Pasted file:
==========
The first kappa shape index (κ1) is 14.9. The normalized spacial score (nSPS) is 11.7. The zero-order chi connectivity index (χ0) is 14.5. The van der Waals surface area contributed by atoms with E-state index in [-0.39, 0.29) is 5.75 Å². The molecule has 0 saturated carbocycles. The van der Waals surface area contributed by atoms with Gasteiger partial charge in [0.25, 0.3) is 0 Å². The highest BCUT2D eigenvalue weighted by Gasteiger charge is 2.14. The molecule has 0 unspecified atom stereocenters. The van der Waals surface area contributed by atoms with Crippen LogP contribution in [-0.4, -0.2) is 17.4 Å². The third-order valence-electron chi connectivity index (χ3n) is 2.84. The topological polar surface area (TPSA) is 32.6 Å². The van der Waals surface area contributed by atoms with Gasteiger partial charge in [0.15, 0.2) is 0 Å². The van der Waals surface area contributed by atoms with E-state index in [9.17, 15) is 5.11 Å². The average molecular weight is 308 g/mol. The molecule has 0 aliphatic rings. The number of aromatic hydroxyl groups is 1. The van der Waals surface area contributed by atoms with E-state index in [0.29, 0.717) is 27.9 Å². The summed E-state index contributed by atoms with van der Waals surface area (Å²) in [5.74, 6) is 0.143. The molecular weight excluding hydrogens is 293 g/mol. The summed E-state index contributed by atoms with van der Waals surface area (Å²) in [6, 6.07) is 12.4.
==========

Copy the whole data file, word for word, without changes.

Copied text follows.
The first kappa shape index (κ1) is 14.9. The normalized spacial score (nSPS) is 11.7. The zero-order chi connectivity index (χ0) is 14.5. The van der Waals surface area contributed by atoms with E-state index in [-0.39, 0.29) is 5.75 Å². The molecule has 0 saturated carbocycles. The van der Waals surface area contributed by atoms with Gasteiger partial charge in [0.25, 0.3) is 0 Å². The highest BCUT2D eigenvalue weighted by Gasteiger charge is 2.14. The molecule has 0 unspecified atom stereocenters. The van der Waals surface area contributed by atoms with Crippen LogP contribution in [-0.4, -0.2) is 17.4 Å². The third-order valence-electron chi connectivity index (χ3n) is 2.84. The topological polar surface area (TPSA) is 32.6 Å². The van der Waals surface area contributed by atoms with Gasteiger partial charge in [0.15, 0.2) is 0 Å². The van der Waals surface area contributed by atoms with E-state index in [9.17, 15) is 5.11 Å². The average molecular weight is 308 g/mol. The molecule has 0 aliphatic rings. The number of aromatic hydroxyl groups is 1. The van der Waals surface area contributed by atoms with E-state index in [0.29, 0.717) is 27.9 Å². The summed E-state index contributed by atoms with van der Waals surface area (Å²) in [5.74, 6) is 0.143. The molecular weight excluding hydrogens is 293 g/mol. The summed E-state index contributed by atoms with van der Waals surface area (Å²) in [6, 6.07) is 12.4.